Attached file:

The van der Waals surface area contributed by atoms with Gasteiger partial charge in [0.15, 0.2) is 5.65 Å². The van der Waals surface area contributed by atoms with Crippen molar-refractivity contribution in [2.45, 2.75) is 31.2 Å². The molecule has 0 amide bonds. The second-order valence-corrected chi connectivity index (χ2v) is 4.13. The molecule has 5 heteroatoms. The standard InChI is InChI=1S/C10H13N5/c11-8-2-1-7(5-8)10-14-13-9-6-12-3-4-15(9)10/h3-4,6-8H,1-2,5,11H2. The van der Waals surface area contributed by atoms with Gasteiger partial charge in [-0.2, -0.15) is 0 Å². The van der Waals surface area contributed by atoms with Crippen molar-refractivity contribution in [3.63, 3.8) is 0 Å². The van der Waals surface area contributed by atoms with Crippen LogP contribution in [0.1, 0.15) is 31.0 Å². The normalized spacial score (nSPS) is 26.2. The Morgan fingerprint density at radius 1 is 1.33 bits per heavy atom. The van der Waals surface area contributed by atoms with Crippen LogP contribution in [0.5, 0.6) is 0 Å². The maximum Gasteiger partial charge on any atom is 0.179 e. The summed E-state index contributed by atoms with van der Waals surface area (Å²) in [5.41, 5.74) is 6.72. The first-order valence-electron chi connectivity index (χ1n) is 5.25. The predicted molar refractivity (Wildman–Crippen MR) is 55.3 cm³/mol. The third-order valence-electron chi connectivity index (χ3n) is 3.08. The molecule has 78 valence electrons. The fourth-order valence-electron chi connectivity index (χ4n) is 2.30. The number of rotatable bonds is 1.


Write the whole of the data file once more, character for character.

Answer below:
The van der Waals surface area contributed by atoms with Gasteiger partial charge in [0.15, 0.2) is 5.65 Å². The van der Waals surface area contributed by atoms with Crippen molar-refractivity contribution in [2.45, 2.75) is 31.2 Å². The molecule has 0 amide bonds. The second-order valence-corrected chi connectivity index (χ2v) is 4.13. The molecule has 5 heteroatoms. The standard InChI is InChI=1S/C10H13N5/c11-8-2-1-7(5-8)10-14-13-9-6-12-3-4-15(9)10/h3-4,6-8H,1-2,5,11H2. The van der Waals surface area contributed by atoms with Gasteiger partial charge in [-0.2, -0.15) is 0 Å². The van der Waals surface area contributed by atoms with Crippen molar-refractivity contribution in [3.63, 3.8) is 0 Å². The van der Waals surface area contributed by atoms with Crippen LogP contribution in [0.1, 0.15) is 31.0 Å². The normalized spacial score (nSPS) is 26.2. The Morgan fingerprint density at radius 1 is 1.33 bits per heavy atom. The van der Waals surface area contributed by atoms with Crippen LogP contribution in [0.5, 0.6) is 0 Å². The maximum Gasteiger partial charge on any atom is 0.179 e. The summed E-state index contributed by atoms with van der Waals surface area (Å²) in [5.41, 5.74) is 6.72. The first-order valence-electron chi connectivity index (χ1n) is 5.25. The predicted molar refractivity (Wildman–Crippen MR) is 55.3 cm³/mol. The third-order valence-electron chi connectivity index (χ3n) is 3.08. The molecule has 78 valence electrons. The fourth-order valence-electron chi connectivity index (χ4n) is 2.30. The number of rotatable bonds is 1.